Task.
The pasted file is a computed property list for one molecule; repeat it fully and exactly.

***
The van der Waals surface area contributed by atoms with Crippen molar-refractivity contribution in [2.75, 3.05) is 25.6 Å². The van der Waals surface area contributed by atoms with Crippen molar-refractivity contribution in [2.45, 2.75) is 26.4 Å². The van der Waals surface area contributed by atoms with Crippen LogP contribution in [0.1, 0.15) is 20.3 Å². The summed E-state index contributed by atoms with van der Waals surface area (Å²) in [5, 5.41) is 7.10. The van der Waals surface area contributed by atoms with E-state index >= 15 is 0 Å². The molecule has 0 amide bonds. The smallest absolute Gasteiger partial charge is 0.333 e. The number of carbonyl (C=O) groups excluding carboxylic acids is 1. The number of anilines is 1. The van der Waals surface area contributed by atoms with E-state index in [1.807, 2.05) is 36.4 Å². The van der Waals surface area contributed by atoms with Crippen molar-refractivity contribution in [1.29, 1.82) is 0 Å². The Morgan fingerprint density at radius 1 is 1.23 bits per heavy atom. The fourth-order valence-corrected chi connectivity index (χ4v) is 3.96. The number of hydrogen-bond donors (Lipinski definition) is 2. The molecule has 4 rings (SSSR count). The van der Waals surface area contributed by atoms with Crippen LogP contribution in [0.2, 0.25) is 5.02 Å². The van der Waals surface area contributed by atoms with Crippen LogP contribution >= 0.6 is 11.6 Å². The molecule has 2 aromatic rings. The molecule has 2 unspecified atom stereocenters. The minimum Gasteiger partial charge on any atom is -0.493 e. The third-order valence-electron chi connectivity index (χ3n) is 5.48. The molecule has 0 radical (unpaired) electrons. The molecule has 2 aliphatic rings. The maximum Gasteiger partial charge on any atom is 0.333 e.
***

The van der Waals surface area contributed by atoms with Crippen molar-refractivity contribution in [2.75, 3.05) is 25.6 Å². The van der Waals surface area contributed by atoms with Crippen molar-refractivity contribution in [2.45, 2.75) is 26.4 Å². The van der Waals surface area contributed by atoms with Crippen LogP contribution in [0.1, 0.15) is 20.3 Å². The summed E-state index contributed by atoms with van der Waals surface area (Å²) in [5, 5.41) is 7.10. The van der Waals surface area contributed by atoms with E-state index >= 15 is 0 Å². The molecule has 0 amide bonds. The smallest absolute Gasteiger partial charge is 0.333 e. The number of carbonyl (C=O) groups excluding carboxylic acids is 1. The number of anilines is 1. The van der Waals surface area contributed by atoms with E-state index in [1.807, 2.05) is 36.4 Å². The van der Waals surface area contributed by atoms with Crippen molar-refractivity contribution in [1.29, 1.82) is 0 Å². The Morgan fingerprint density at radius 1 is 1.23 bits per heavy atom. The fourth-order valence-corrected chi connectivity index (χ4v) is 3.96. The number of hydrogen-bond donors (Lipinski definition) is 2. The molecule has 4 rings (SSSR count). The van der Waals surface area contributed by atoms with Crippen LogP contribution in [0.2, 0.25) is 5.02 Å². The van der Waals surface area contributed by atoms with Crippen LogP contribution >= 0.6 is 11.6 Å². The molecule has 2 aromatic rings. The molecule has 2 unspecified atom stereocenters. The minimum Gasteiger partial charge on any atom is -0.493 e. The third-order valence-electron chi connectivity index (χ3n) is 5.48. The molecule has 0 radical (unpaired) electrons. The molecule has 2 aliphatic rings. The maximum Gasteiger partial charge on any atom is 0.333 e.